By Keegan Hamilton
By Albert Samaha
By Village Voice staff
By Tessa Stuart
By Albert Samaha
By Steve Weinstein
By Devon Maloney
By Tessa Stuart
Last month I went to the Brooklyn Social in Carroll Gardens with a friend who thinks New York is getting too "prissy." He only goes to bars that are sufficiently dirty, loud, or coated in dust. This particular place, formerly an Italian social club, is neither cheap nor grungy, but he still approved. In fact, he called it "the real deal." He said he was inspired by photos on the wall, which featured groups of Sicilians, smoking cigars and looking grumpy.
Later, he wanted to go to a real social club so he could "chill with the old men," but I figured this was fantasy. According to Joey Igneri, the president of the Reverie club, a few blocks from the Brooklyn Social, more people share this dream than you'd think. Drunken strangers, enticed by the club's Member's Only sign, will peek through the front windows, or even knock on the door. "They think it'd be cool to hang out here," says Igneri. "Once we were playing cards and someone asked to join in on our game of 'Texas Hold 'Em, We don't even play Texas Hold 'Em."
To join the club, which has a drum set, two arcade games that don't work, and an enormous TV, you have to be friends with Igneri or his brother. I asked whether girls could be members, but Igneri said notoo much trouble.
For a change in company, Igneri sometimes goes to Angry Wade's (also a former society) on Smith Street, but rarely enjoys himself. "Our conversations here are better," he says. "Out there it's an open market. You talk about sports or TV or say, 'I wish I was dating Reese Witherspoon.' We don't have small talk. We have tradition."
For guys with a competitive need to find the most hole-in-the-wall hole-in-the-wall, Italian men's societies represent unconquered territory. Across the street, at the Society of the Citizens of Pozzallo, established in 1919, joining is a near-impossibility. All members must be descendants, or married to, someone from Pozzallo, a small fishing town in Sicily. In the '50s nearly 600 people belonged to the club, but their sons rarely joined and membership rapidly dwindled. "We don't offer much to stimulate the mind oflet's call it'the new generation,'" says Joseph Cusino, a retired painter who seemed alternately heartbroken and bored by the topic. "We're old timers. We just cry and complain and pull out our hair. You know how we are."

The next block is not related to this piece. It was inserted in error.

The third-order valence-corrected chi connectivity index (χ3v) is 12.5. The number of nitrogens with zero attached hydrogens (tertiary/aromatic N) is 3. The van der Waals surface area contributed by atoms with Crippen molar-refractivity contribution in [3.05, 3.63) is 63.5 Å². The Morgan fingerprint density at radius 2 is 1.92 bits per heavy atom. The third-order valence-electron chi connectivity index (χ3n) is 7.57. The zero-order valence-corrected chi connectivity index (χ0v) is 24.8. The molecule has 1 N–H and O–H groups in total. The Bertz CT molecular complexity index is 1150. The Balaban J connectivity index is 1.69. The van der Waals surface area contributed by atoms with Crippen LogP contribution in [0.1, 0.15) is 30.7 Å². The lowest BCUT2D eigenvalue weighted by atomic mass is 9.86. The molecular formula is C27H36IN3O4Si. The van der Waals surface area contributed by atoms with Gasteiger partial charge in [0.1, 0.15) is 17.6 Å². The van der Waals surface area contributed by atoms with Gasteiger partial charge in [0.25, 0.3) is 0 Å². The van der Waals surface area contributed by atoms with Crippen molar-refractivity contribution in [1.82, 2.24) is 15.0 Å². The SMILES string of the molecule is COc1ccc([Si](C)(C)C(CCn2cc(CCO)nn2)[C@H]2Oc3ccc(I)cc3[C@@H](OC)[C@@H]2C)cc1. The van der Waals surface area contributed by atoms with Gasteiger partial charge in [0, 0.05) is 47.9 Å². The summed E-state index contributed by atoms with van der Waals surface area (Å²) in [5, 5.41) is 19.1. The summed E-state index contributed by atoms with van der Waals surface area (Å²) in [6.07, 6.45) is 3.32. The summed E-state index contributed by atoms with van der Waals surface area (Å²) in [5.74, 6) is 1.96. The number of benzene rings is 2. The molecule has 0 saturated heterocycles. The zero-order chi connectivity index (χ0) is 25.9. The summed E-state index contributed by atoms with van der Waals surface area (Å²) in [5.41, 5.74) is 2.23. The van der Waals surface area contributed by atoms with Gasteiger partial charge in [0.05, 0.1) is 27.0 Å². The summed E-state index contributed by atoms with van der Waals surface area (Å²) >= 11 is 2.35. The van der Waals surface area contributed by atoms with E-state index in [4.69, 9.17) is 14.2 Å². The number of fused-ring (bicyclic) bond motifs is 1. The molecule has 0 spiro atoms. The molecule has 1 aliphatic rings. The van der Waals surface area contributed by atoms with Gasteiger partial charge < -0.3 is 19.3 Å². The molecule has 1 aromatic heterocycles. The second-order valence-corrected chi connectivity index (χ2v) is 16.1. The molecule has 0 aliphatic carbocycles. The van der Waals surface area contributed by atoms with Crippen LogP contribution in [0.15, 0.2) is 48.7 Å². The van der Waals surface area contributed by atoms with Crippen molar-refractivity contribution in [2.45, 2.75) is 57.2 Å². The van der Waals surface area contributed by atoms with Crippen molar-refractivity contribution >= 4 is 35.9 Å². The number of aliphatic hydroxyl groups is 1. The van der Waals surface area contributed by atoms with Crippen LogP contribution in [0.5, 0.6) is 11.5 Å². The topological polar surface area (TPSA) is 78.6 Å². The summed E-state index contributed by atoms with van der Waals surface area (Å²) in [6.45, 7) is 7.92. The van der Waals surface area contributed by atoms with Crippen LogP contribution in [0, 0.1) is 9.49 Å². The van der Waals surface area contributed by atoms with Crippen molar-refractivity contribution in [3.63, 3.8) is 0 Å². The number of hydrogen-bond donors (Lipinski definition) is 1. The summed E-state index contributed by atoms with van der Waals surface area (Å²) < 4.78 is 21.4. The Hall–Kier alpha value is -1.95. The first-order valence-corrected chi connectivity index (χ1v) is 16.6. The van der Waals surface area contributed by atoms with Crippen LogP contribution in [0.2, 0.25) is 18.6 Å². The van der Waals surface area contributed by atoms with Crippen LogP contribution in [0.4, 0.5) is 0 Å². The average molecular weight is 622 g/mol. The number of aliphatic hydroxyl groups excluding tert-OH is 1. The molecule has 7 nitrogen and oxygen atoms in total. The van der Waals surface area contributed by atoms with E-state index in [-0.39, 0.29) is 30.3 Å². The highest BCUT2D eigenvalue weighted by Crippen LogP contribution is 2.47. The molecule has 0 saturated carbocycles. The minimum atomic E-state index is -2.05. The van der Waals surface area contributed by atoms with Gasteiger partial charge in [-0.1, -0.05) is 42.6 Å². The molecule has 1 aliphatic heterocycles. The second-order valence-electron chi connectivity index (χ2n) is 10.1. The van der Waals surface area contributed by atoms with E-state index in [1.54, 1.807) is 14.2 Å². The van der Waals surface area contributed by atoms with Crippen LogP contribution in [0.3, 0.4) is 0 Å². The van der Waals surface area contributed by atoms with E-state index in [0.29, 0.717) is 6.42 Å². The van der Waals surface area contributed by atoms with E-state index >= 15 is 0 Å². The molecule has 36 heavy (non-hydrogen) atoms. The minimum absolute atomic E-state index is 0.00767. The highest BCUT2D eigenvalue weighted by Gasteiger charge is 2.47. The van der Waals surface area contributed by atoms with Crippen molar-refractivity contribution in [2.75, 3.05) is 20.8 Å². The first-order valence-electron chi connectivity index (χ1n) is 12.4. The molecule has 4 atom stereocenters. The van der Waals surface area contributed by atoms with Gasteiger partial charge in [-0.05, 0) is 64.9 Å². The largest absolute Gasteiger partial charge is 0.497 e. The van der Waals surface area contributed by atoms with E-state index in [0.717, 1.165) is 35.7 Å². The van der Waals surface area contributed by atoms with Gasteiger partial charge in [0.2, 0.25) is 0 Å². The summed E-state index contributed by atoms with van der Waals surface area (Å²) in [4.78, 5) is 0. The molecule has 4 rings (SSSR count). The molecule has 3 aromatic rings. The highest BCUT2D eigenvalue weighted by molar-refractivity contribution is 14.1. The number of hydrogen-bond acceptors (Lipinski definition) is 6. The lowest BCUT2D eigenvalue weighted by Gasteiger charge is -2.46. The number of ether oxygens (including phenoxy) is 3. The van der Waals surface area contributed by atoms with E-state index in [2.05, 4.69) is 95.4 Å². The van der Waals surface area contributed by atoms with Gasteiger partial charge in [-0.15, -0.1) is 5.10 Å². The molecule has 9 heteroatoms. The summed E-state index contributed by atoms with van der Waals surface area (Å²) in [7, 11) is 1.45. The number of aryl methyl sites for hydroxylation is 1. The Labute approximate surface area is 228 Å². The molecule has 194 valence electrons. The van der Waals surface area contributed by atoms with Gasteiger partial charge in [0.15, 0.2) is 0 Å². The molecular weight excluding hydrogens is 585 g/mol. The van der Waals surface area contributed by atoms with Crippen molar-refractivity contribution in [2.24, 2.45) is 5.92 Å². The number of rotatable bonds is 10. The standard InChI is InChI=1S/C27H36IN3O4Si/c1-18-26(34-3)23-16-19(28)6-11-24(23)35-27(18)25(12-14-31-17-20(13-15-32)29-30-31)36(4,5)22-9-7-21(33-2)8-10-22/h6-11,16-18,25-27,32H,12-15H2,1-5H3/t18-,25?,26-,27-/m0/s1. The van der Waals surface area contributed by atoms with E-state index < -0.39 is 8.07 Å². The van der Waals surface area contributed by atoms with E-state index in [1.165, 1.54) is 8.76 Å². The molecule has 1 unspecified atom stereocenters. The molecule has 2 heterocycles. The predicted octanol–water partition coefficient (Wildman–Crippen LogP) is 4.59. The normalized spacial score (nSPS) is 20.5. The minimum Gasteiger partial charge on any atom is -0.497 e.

Members start drifting into the club around noon to read the paper, watch television, and drink espresso, served by a custodian who works for free ("he likes doing it," says Cusino). The club has honorary members, who weren't born in Pozzallo, but until recently they were denied certain privilegesmost importantly, playing cards. "
Joining the society used to be the big social moment," says Frank Ficili, a refrigerator repairman. "We called it 'coming out of the closet.'"
He paused. "Let's call it 'coming out of the basement.' Does that make sense? It means you don't stay home all day, lonely."
There used to be more than 15 social clubs in Carroll Gardens, all within a few blocks of each other; now there are only three. (On Court Street, the Van Westerhout Cittadini Molesi Social Club, comprised of "family guys living in their own little world," says the society's president, has been around 40 years). In the early days, most of the men worked on the waterfront and they'd stop by their clubs before and after work, and then again before and after parties. Now many of the societies seem less like bars than retirement homes. Still, there's a certain caché in gaining entry. Igneri, who claims the neighborhood used to be more lively than the Village, understands why. "Simple," he says. "Put a Member's Only sign up and everyone wants to come in."